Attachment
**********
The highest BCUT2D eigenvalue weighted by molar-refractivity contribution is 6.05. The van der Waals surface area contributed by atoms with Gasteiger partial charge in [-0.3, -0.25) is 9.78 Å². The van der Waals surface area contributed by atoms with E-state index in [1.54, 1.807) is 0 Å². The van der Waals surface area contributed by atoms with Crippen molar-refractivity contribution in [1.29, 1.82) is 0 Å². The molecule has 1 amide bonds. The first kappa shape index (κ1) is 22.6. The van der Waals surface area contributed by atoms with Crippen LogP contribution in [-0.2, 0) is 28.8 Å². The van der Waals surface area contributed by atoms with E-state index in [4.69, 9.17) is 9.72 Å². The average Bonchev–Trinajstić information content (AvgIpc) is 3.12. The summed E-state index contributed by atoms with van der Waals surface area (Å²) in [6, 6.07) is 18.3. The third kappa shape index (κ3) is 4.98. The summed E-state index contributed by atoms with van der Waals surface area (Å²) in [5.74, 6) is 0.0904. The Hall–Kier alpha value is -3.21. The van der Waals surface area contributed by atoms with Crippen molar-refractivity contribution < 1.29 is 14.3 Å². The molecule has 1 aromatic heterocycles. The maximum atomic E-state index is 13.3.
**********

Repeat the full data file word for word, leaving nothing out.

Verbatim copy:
The highest BCUT2D eigenvalue weighted by molar-refractivity contribution is 6.05. The van der Waals surface area contributed by atoms with Gasteiger partial charge in [-0.3, -0.25) is 9.78 Å². The van der Waals surface area contributed by atoms with E-state index in [1.54, 1.807) is 0 Å². The van der Waals surface area contributed by atoms with Crippen molar-refractivity contribution in [1.29, 1.82) is 0 Å². The molecule has 1 amide bonds. The first kappa shape index (κ1) is 22.6. The van der Waals surface area contributed by atoms with Crippen LogP contribution in [-0.2, 0) is 28.8 Å². The van der Waals surface area contributed by atoms with E-state index in [4.69, 9.17) is 9.72 Å². The average Bonchev–Trinajstić information content (AvgIpc) is 3.12. The summed E-state index contributed by atoms with van der Waals surface area (Å²) in [6, 6.07) is 18.3. The third kappa shape index (κ3) is 4.98. The summed E-state index contributed by atoms with van der Waals surface area (Å²) in [5.74, 6) is 0.0904. The Hall–Kier alpha value is -3.21. The van der Waals surface area contributed by atoms with Crippen molar-refractivity contribution < 1.29 is 14.3 Å². The molecule has 1 aromatic heterocycles. The maximum atomic E-state index is 13.3.